Bad roads, cold trigger delays, higher costs for heating firms

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The average cost of a gallon of heating oil in
Pennsylvania in late January was about $3.80, a
price that has risen in part because of the increase
in demand.
The average cost of a gallon of heating oil in Pennsylvania in late January was about $3.80, a price that has risen in part because of the increase in demand.

Colder than normal temperatures, including a spate of severe cold snaps, has led to heating oil and propane gas shortages – and price hikes – in locations across Pennsylvania.

Part of the problem, according to Jane Apgar Domitrowitz, owner of Apgar Oil in Allentown, is people who haven’t ordered enough oil, after several warmer winters, and are now spiking the demand.

Terry Smith of Trexler-Haines Gas Inc. in Allentown said the demand for propane has been at about 104 percent of what it was last year. The winter’s extreme downward spikes in temperature fueled some of the increased demand, he said.

Getting the oil from where it is stored to retail oil distributorships such as theirs has been part of the challenge. Wholesale distributors have had difficulty in getting the fuel to where it is needed in a timely-enough fashion.

To help ease some of the burden on heating fuel companies trying to keep up with the demand, the state Department of Transportation late last month temporarily waived certain restrictions on commercial drivers who are delivering heating oil and propane gas to homes and businesses for heating purposes.

The move extends the limits on hours of service for fuel delivery drivers.

According to PennDOT, drivers usually must take a mandatory rest period after 11 hours behind the wheel.

Under the waiver, the limit for driving hours is extended to 14 hours. Exemption is also granted from the requirements of the 60/70-hour limits rule. This rule requires drivers to stop driving upon accumulating 60 or 70 on-duty hours over a period of seven or eight consecutive days, respectively.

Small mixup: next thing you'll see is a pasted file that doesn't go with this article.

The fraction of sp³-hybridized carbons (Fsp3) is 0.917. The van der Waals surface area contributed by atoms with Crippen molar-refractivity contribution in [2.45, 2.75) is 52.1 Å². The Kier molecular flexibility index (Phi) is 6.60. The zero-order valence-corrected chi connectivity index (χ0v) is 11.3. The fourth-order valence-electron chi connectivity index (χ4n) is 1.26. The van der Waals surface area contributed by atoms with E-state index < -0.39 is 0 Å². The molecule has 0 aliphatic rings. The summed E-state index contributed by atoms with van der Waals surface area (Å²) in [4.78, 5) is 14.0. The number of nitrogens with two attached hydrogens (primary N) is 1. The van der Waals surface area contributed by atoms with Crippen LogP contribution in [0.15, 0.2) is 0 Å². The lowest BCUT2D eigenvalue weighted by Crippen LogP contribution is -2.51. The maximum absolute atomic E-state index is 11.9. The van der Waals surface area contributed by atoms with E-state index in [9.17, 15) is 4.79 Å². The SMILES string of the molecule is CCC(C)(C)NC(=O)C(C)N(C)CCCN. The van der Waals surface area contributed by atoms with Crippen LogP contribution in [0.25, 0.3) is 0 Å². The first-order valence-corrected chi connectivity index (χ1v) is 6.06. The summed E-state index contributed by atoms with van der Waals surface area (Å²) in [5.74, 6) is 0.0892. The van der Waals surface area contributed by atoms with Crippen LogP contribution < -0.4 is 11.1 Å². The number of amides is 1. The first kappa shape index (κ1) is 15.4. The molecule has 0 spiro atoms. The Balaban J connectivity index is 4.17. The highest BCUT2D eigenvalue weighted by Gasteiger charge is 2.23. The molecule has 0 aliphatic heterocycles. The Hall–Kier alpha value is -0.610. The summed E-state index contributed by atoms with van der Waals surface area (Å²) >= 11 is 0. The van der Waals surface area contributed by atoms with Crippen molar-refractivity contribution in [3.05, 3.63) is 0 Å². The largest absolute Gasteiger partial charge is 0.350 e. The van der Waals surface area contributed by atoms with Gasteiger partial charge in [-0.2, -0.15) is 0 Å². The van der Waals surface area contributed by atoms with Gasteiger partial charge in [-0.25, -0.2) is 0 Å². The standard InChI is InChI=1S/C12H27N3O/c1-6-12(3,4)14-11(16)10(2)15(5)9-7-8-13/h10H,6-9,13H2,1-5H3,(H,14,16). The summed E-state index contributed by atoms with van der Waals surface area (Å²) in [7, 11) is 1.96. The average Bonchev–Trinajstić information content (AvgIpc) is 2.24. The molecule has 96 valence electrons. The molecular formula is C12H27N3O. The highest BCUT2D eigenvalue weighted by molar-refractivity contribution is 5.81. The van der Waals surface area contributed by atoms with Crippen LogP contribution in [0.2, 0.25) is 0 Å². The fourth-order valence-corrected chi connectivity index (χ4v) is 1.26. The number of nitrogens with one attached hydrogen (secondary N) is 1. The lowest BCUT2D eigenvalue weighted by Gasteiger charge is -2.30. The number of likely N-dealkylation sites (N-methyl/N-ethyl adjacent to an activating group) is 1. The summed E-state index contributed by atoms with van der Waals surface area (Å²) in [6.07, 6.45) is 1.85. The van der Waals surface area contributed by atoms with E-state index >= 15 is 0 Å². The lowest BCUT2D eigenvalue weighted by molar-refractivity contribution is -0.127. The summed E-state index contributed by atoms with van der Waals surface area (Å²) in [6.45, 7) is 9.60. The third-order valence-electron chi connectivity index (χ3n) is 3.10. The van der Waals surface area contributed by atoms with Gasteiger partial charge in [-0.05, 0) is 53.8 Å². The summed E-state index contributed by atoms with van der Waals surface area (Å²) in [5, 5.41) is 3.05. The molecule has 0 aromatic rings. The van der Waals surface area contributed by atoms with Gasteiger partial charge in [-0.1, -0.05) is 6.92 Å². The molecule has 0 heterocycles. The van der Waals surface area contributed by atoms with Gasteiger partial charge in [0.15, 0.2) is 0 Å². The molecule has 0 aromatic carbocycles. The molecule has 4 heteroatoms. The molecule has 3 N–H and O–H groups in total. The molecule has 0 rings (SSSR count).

The waiver extends through Feb. 11 or until the emergency conditions end.

Domitrowitz said the waiver is helpful, especially on the wholesale level. She said that while her drivers have been extremely busy getting heating oil to people on a faster schedule or on an emergency basis, they have not gotten to the point where they were exceeding limitations.

She said, though, that it is good to have that option should the extreme cold continue or worsen.

The biggest challenge for her drivers has been the hazardous driving conditions on local roads.

“We always say in the [heating] fuel business that we love the cold but hate the snow,” she said.

Drivers are slowed by poor road conditions and often have had to make more than one trip to a customer’s home or business because a delivery could not be made because of snow.

An additional challenge to the propane industry, Miller said, is an overall shortage of propane gas for heating.

He said that propane stockpiles were at below normal levels at the start of the winter heating season because high propane prices in Europe and Asia led to excessive exporting by American companies over the summer.

Increased demand from extreme cold temperatures exacerbated the shortage.

“It’s been a long time since we’ve had a shortage to this degree,” Miller said.

He estimates that national stockpiles are at their lowest level since the 1990s.

Neither Miller nor Domitrowitz were concerned that their companies would not have enough fuel to meet the demand of their customers, thought they are concerned that prices have spiked higher because of the demand.

According to the U.S. Energy Information Administration, the average price for a gallon of home heating oil in Pennsylvania last week was around $3.80, with propane prices just slightly lower at about $3.76 per gallon.

“There are several weeks of winter remaining,” Miller reminded.

Both urged those in charge of paying fuel bills to be mindful of extra usage and higher prices and budget accordingly to ensure proper heating through the remainder of the winter heating season.

Stacy Wescoe

Stacy Wescoe

Writer and online editor Stacy Wescoe has her finger on the pulse of the business community in the Greater Lehigh Valley and keeps you up-to-date with technology and trends, plus what coworkers and competitors are talking about around the water cooler — and on social media. She can be reached at stacyw@lvb.com or 610-807-9619, ext. 104. Follow her on Twitter at @morestacy and on Facebook. Circle Stacy Wescoe on .

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